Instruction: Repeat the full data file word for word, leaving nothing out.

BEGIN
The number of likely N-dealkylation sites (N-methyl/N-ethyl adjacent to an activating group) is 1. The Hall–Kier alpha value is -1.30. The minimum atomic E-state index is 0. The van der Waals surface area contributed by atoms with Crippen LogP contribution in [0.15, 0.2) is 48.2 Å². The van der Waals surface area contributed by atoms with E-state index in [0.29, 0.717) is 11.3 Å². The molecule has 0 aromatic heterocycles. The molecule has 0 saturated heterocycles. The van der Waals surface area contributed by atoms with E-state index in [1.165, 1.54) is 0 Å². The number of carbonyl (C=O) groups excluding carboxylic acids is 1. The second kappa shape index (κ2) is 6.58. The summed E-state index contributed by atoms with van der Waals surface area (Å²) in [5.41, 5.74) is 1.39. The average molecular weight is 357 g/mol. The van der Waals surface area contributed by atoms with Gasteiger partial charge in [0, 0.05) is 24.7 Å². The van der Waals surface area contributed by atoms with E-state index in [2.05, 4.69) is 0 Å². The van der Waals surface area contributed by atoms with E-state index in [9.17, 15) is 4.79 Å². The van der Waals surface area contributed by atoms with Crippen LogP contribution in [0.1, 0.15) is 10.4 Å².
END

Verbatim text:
The number of likely N-dealkylation sites (N-methyl/N-ethyl adjacent to an activating group) is 1. The Hall–Kier alpha value is -1.30. The minimum atomic E-state index is 0. The van der Waals surface area contributed by atoms with Crippen LogP contribution in [0.15, 0.2) is 48.2 Å². The van der Waals surface area contributed by atoms with E-state index in [0.29, 0.717) is 11.3 Å². The molecule has 0 aromatic heterocycles. The molecule has 0 saturated heterocycles. The van der Waals surface area contributed by atoms with E-state index in [1.165, 1.54) is 0 Å². The number of carbonyl (C=O) groups excluding carboxylic acids is 1. The second kappa shape index (κ2) is 6.58. The summed E-state index contributed by atoms with van der Waals surface area (Å²) in [5.41, 5.74) is 1.39. The average molecular weight is 357 g/mol. The van der Waals surface area contributed by atoms with Gasteiger partial charge in [0, 0.05) is 24.7 Å². The van der Waals surface area contributed by atoms with E-state index in [2.05, 4.69) is 0 Å². The van der Waals surface area contributed by atoms with E-state index in [9.17, 15) is 4.79 Å². The van der Waals surface area contributed by atoms with Crippen LogP contribution in [0.1, 0.15) is 10.4 Å².